We’ve seen how some of Vladimir Putin’s Western apologists belong to the “yes, but” brigade. They’re quick to acknowledge that he’s a pretty vile character, and yet they feel moved to defend the guy – or even, as in Peter Hitchens‘s case, claim to like him.
Chomsky mocked the idea that Russia’s move on Ukraine should be viewed as a crisis. After all, as so many of his fellow Putin apologists have pointed out, Ukraine is in Russia’s “neighborhood.” He also helpfully cited polls supposedly indicating that people all over the planet overwhelmingly consider the U.S., not Russia, a “pariah state” and “the greatest threat to world peace.” So there.
Chomsky, of course, is in a category all his own. But when it comes to standing up for Putin, the guy who puts even him in the shade is almost certainly Paul Craig Roberts. An economist who once worked as an editor at the Wall Street Journal and as Assistant Secretary of the Treasury under Reagan, Roberts has since gone off the deep end, contributing regularly to Counterpunch – the journal of the loony, Jew-hating far left – and routinely siding with Putin against the U.S. Indeed, “Putin apologist” is far too feeble a term for Roberts; he’s a hard-core propagandist, pure and simple, serving up breathtaking, bald-faced claims that are almost always the very antithesis of the truth.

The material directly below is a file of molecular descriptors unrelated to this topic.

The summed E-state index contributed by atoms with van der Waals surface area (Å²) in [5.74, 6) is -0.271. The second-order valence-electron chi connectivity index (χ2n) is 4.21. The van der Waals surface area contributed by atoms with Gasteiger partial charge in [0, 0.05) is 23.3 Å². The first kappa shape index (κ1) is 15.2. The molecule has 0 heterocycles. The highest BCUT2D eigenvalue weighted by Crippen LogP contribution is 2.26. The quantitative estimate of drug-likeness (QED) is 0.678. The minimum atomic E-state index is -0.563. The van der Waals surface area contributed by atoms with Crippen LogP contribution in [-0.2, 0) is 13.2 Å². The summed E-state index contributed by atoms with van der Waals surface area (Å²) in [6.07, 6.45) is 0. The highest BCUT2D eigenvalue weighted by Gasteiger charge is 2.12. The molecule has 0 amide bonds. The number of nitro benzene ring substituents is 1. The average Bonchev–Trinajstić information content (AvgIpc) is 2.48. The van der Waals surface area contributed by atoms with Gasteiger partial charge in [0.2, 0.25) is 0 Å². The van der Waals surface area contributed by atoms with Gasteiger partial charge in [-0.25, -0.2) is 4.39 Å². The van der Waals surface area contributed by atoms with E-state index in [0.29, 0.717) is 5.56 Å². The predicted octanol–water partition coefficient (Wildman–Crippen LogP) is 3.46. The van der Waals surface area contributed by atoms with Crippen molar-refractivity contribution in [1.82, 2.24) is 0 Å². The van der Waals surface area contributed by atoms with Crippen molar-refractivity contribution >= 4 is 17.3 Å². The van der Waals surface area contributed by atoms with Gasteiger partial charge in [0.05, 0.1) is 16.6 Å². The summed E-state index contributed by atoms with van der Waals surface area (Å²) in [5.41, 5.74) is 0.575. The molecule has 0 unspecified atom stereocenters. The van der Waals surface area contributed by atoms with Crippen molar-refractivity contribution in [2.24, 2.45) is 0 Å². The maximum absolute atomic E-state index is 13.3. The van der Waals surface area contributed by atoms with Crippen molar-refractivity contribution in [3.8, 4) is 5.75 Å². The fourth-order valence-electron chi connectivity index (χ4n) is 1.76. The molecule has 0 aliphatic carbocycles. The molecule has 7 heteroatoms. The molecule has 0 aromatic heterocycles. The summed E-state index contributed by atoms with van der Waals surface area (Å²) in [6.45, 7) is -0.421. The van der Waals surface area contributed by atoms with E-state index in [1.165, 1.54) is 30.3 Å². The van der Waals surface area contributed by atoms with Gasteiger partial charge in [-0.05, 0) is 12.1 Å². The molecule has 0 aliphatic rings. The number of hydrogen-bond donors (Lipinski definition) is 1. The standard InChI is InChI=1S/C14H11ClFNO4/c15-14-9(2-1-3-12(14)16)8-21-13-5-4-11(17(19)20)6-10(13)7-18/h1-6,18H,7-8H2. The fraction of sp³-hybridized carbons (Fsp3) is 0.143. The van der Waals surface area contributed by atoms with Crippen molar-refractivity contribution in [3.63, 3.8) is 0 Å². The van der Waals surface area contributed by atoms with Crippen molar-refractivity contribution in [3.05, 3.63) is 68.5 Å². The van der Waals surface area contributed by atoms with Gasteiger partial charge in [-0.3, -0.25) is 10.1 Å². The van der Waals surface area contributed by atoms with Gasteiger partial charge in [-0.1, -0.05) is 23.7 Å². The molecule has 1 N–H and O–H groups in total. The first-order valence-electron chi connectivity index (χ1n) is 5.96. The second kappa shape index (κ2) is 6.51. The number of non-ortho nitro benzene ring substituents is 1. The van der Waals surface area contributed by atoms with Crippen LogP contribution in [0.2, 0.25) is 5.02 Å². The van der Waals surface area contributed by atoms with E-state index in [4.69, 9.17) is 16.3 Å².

Here’s just a sampling. In Roberts’s lexicon, the people running the Ukraine are “Washington’s stooge government in Kiev”; the Eastern European countries who’ve joined NATO to protect themselves from being re-incorporated into the Kremlin’s empire are “NATO’s vassals.” The U.S., charged Roberts in July 2014, “is at work through its Kiev proxy murdering citizens in eastern and southern parts of present-day Ukraine that once were part of Russia.”